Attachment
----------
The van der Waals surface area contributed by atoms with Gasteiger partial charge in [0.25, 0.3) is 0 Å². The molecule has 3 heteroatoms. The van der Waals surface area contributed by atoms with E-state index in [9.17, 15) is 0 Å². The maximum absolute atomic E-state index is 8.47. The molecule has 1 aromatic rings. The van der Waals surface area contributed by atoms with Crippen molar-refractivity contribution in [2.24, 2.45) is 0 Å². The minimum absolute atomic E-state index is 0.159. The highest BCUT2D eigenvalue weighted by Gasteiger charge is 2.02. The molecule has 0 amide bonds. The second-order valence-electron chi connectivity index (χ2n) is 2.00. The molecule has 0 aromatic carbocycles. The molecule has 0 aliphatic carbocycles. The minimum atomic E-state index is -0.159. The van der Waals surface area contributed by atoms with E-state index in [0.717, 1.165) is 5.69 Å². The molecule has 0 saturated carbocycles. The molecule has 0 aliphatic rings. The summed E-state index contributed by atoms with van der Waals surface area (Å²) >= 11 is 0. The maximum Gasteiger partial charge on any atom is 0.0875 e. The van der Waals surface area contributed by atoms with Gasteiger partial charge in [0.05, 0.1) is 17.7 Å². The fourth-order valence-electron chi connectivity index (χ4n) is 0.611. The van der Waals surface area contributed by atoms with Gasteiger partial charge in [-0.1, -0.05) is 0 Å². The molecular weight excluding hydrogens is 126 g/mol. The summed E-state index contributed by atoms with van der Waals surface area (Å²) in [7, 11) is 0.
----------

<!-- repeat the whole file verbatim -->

The van der Waals surface area contributed by atoms with Gasteiger partial charge in [0.25, 0.3) is 0 Å². The molecule has 3 heteroatoms. The van der Waals surface area contributed by atoms with E-state index in [9.17, 15) is 0 Å². The maximum absolute atomic E-state index is 8.47. The molecule has 1 aromatic rings. The van der Waals surface area contributed by atoms with Crippen molar-refractivity contribution in [2.24, 2.45) is 0 Å². The minimum absolute atomic E-state index is 0.159. The highest BCUT2D eigenvalue weighted by Gasteiger charge is 2.02. The molecule has 0 amide bonds. The second-order valence-electron chi connectivity index (χ2n) is 2.00. The molecule has 0 aromatic carbocycles. The molecule has 0 aliphatic carbocycles. The minimum atomic E-state index is -0.159. The van der Waals surface area contributed by atoms with E-state index in [0.717, 1.165) is 5.69 Å². The molecule has 0 saturated carbocycles. The molecule has 0 aliphatic rings. The summed E-state index contributed by atoms with van der Waals surface area (Å²) >= 11 is 0. The maximum Gasteiger partial charge on any atom is 0.0875 e. The van der Waals surface area contributed by atoms with Gasteiger partial charge in [0.05, 0.1) is 17.7 Å². The fourth-order valence-electron chi connectivity index (χ4n) is 0.611. The van der Waals surface area contributed by atoms with Gasteiger partial charge in [-0.1, -0.05) is 0 Å². The molecular weight excluding hydrogens is 126 g/mol. The summed E-state index contributed by atoms with van der Waals surface area (Å²) in [7, 11) is 0.